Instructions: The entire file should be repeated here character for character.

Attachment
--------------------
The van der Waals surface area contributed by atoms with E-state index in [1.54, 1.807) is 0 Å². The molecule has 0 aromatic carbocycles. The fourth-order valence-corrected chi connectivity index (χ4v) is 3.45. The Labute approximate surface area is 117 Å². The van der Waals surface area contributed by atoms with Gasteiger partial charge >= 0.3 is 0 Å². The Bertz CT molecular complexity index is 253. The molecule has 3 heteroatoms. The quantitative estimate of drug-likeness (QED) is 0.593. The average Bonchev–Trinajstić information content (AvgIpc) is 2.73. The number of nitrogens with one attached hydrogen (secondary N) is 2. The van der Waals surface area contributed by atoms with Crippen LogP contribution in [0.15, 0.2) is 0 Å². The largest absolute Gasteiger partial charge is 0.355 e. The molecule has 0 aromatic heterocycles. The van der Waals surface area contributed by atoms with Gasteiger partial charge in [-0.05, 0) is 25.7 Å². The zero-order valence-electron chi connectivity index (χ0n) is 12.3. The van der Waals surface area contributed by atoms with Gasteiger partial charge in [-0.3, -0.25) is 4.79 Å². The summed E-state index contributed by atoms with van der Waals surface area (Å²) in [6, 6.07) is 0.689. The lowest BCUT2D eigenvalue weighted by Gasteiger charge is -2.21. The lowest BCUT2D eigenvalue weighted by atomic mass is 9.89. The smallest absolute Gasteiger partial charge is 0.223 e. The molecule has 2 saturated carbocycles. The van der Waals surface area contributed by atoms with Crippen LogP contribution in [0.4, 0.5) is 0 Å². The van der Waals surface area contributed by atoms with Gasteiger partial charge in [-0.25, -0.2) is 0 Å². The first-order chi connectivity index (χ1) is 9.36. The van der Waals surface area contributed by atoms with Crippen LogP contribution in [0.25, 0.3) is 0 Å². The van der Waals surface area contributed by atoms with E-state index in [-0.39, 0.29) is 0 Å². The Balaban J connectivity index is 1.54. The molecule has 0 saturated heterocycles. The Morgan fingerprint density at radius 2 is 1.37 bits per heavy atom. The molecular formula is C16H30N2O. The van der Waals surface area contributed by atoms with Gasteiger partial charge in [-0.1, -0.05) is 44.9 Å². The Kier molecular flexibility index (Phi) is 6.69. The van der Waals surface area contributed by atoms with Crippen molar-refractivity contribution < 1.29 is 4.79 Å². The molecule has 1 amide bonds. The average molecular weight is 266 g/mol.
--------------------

The van der Waals surface area contributed by atoms with E-state index in [1.54, 1.807) is 0 Å². The molecule has 0 aromatic carbocycles. The fourth-order valence-corrected chi connectivity index (χ4v) is 3.45. The Labute approximate surface area is 117 Å². The van der Waals surface area contributed by atoms with Gasteiger partial charge >= 0.3 is 0 Å². The Bertz CT molecular complexity index is 253. The molecule has 3 heteroatoms. The quantitative estimate of drug-likeness (QED) is 0.593. The average Bonchev–Trinajstić information content (AvgIpc) is 2.73. The number of nitrogens with one attached hydrogen (secondary N) is 2. The van der Waals surface area contributed by atoms with Crippen LogP contribution in [0.15, 0.2) is 0 Å². The largest absolute Gasteiger partial charge is 0.355 e. The molecule has 0 aromatic heterocycles. The van der Waals surface area contributed by atoms with Gasteiger partial charge in [-0.05, 0) is 25.7 Å². The zero-order valence-electron chi connectivity index (χ0n) is 12.3. The van der Waals surface area contributed by atoms with Gasteiger partial charge in [-0.3, -0.25) is 4.79 Å². The summed E-state index contributed by atoms with van der Waals surface area (Å²) in [6, 6.07) is 0.689. The lowest BCUT2D eigenvalue weighted by Gasteiger charge is -2.21. The lowest BCUT2D eigenvalue weighted by atomic mass is 9.89. The smallest absolute Gasteiger partial charge is 0.223 e. The molecule has 2 saturated carbocycles. The van der Waals surface area contributed by atoms with Crippen LogP contribution in [0.4, 0.5) is 0 Å². The van der Waals surface area contributed by atoms with Gasteiger partial charge in [-0.25, -0.2) is 0 Å². The first-order chi connectivity index (χ1) is 9.36. The van der Waals surface area contributed by atoms with Crippen LogP contribution in [0.25, 0.3) is 0 Å². The van der Waals surface area contributed by atoms with E-state index in [-0.39, 0.29) is 0 Å². The Balaban J connectivity index is 1.54. The molecule has 0 saturated heterocycles. The Morgan fingerprint density at radius 2 is 1.37 bits per heavy atom. The molecular formula is C16H30N2O. The van der Waals surface area contributed by atoms with Gasteiger partial charge in [-0.1, -0.05) is 44.9 Å². The Kier molecular flexibility index (Phi) is 6.69. The van der Waals surface area contributed by atoms with Crippen molar-refractivity contribution < 1.29 is 4.79 Å². The molecule has 1 amide bonds. The average molecular weight is 266 g/mol.